However, some 500 species of Eucalyptus are recognised (Bean, 1973) ranging from tall trees to shrubs and small, stunted plants. Because only a small number of possible eucalypts have been tested in Ireland, a wider range was examined for their hardiness and suitablilty as ornamental trees. Moreover, as pointed out by Penfold and Willis (1961), although the importance of eucalypts to Irish forestry is small, Ireland is a useful testing ground, where the behaviour of eucalypts may provide much useful information about climatic adaptability.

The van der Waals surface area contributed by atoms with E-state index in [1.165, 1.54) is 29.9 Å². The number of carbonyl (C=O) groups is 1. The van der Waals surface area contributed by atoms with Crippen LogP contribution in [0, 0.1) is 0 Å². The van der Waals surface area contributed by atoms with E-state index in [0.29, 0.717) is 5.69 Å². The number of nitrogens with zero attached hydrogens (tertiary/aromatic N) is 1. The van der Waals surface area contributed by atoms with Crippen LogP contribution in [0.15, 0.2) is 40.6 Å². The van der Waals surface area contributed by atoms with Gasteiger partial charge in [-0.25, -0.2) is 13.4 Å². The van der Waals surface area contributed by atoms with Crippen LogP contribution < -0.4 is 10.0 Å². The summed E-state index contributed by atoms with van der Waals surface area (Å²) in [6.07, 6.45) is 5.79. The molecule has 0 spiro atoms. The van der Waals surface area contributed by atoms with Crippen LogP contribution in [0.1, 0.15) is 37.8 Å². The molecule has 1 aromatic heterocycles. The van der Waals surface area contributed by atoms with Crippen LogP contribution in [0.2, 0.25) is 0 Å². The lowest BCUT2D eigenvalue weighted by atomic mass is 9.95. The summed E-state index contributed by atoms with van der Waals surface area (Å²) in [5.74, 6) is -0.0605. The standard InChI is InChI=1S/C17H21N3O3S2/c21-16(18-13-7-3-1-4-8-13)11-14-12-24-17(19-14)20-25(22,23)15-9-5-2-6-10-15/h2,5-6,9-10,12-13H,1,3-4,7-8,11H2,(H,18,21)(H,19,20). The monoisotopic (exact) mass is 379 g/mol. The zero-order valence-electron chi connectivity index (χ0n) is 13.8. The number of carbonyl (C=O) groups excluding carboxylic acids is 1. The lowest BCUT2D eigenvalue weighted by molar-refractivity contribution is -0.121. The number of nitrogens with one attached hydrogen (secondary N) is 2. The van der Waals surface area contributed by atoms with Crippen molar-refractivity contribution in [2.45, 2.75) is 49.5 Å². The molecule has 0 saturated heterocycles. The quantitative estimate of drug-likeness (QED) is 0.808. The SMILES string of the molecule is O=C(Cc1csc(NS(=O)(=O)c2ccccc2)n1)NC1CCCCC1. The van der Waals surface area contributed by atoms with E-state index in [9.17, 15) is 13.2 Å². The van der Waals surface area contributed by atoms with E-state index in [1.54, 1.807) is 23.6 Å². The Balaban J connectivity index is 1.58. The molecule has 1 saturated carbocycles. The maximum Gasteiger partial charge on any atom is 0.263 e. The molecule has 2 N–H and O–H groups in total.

Materials and methods

Between 1969 and 1980, seedlings of 102 different eucalyptus species were planted in a coastal garden Earlscliffe, located on the Howth peninsula just north of Dublin, Ireland (53.4 N latitude and 6 W longitude). For details of the situation of the garden and soil type see Robinson (1992).

Seed, obtained mainly from Kew Gardens London, Mr F.W.Walker, Department of Agriculture, Hobart, Tasmania and Mr A.H.Crane, Chief Commissioner, Forestry Commission, Hobart, Tasmania was sown in a peat compost at Kinsealy Research Centre, Dublin usually in February or March. The seedlings were transplanted to peat pots when large enough to handle and were planted out in their final position usually in June or July of the same year when they were 150 - 300 mm high.